The Zagreb Institute of Economics (EIZ) estimates that after six years of falling, real Gross Domestic Product (GDP) will this year record a positive growth rate of 1.5% and a growth of 1.1% in 2016, it was said on Friday at a presentation of the latest issue of the Croatian Economic Outlook Quarterly.
EIZ upgraded its previous estimate by one percentage point compared with figures released in September, when EIZ forecast a GDP growth of 0.5% on the year. EIZ also slightly increased its September outlook on real GDP growth in 2016 from 1.1% to 1.3%, adding that GDP could grow by 1.5% again in 2017.
EIZ's new outlook of economic growth is based on favourable indicators for Q3 as well as the monthly CEIZ business cycle indicator and data concerning industrial production and retail for October, EIZ Director Dubravka Jurlina Alibegovic said.
Outlook editor Marina Tkalec added that expectations for 2015 are mostly the consequence of a strong positive contribution of real household consumption, which is recovering thanks to tax reliefs at the start of the year and could grow this year by about 0.9%. In addition, the lower cost of fuel and strong tourism spending has had a positive effect.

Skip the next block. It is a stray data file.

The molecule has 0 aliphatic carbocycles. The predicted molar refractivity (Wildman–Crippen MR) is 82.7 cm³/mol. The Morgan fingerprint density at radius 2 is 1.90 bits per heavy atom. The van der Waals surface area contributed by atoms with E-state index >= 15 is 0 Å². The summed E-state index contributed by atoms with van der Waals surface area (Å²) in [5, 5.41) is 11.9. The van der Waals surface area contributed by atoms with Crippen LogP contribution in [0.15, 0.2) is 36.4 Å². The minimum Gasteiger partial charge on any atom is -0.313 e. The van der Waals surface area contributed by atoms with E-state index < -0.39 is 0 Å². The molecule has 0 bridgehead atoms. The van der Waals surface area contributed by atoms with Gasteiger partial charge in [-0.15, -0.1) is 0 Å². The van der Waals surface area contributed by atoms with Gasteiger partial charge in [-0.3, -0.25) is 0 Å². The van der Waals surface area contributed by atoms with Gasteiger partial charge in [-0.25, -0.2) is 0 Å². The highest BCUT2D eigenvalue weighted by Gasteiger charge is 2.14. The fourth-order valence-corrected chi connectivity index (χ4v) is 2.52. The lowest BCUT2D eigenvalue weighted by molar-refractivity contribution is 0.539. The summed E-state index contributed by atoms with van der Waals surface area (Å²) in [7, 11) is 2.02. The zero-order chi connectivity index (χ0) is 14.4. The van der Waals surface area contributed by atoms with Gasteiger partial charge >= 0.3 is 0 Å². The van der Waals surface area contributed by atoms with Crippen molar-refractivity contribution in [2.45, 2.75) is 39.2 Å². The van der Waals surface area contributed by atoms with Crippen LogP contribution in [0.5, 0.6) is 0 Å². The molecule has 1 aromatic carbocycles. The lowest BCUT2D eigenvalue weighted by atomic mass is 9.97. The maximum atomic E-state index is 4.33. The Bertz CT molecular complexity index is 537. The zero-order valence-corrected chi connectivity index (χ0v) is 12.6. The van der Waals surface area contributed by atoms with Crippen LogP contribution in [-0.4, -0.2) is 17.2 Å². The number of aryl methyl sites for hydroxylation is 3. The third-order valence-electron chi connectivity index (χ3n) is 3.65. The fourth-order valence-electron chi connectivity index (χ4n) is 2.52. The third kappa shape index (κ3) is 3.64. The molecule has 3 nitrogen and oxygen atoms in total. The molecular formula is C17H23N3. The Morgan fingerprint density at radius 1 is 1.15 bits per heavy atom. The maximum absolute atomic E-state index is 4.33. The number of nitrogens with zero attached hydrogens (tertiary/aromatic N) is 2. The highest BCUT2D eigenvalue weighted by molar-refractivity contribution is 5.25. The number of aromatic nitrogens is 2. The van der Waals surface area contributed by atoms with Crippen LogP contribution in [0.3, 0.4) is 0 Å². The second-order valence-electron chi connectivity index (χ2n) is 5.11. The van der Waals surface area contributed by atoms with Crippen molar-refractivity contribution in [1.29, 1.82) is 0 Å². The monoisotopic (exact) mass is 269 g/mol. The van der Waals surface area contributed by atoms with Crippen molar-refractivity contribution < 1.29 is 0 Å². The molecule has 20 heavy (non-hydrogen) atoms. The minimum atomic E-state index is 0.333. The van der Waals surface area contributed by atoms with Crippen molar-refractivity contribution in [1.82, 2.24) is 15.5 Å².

State expenditure, according to EIZ analyses, could increase this year by 0.4% despite pressure by the European Commission for spending to be reduced as part of the Excessive Deficit Procedure (EDP). It seems that the election year and the growth in tax revenue have increased state expenditure, Tkalec said.
Investments, which Tkalec said touched rock bottom in 2014, this year have recovered rapidly and, considering the better absorption of EU funding and indications of recovery in the construction sector, they could grow by over 1%.
This year's favourable tourism season and the continuation of higher rates of exports than imports will this year too lead to a positive balance of payments of 0.8% of GDP.
EIZ estimates that in the next two years investments will continue to grow along with household consumption, with a slight reduction in state expenditure resulting from fiscal consolidation, while foreign trade will continue to positively contribute to GDP growth, but with somewhat lower rates of exports and imports.
According to EIZ, if no significant expenditure occurs before the year's end, budget deficit this year could be 4.5% of GDP. A reduction in the deficit, EIZ estimates, will occur in 2016 and 2017 to 4% and 3.5% respectively.
EIZ doesn't expect any vital changes in monetary policies. EIZ notes that liquidity is high, however lending is not growing and banks are burdened with the cost of converting loans pegged to the Swiss franc.
An analysis of the labour market indicates that unemployment this year could be around 17.7% and in 2016 it could fall to 17.2% and to 16.8% in 2017, the Outlook says, noting that at the same time the rate of employment was dropping.
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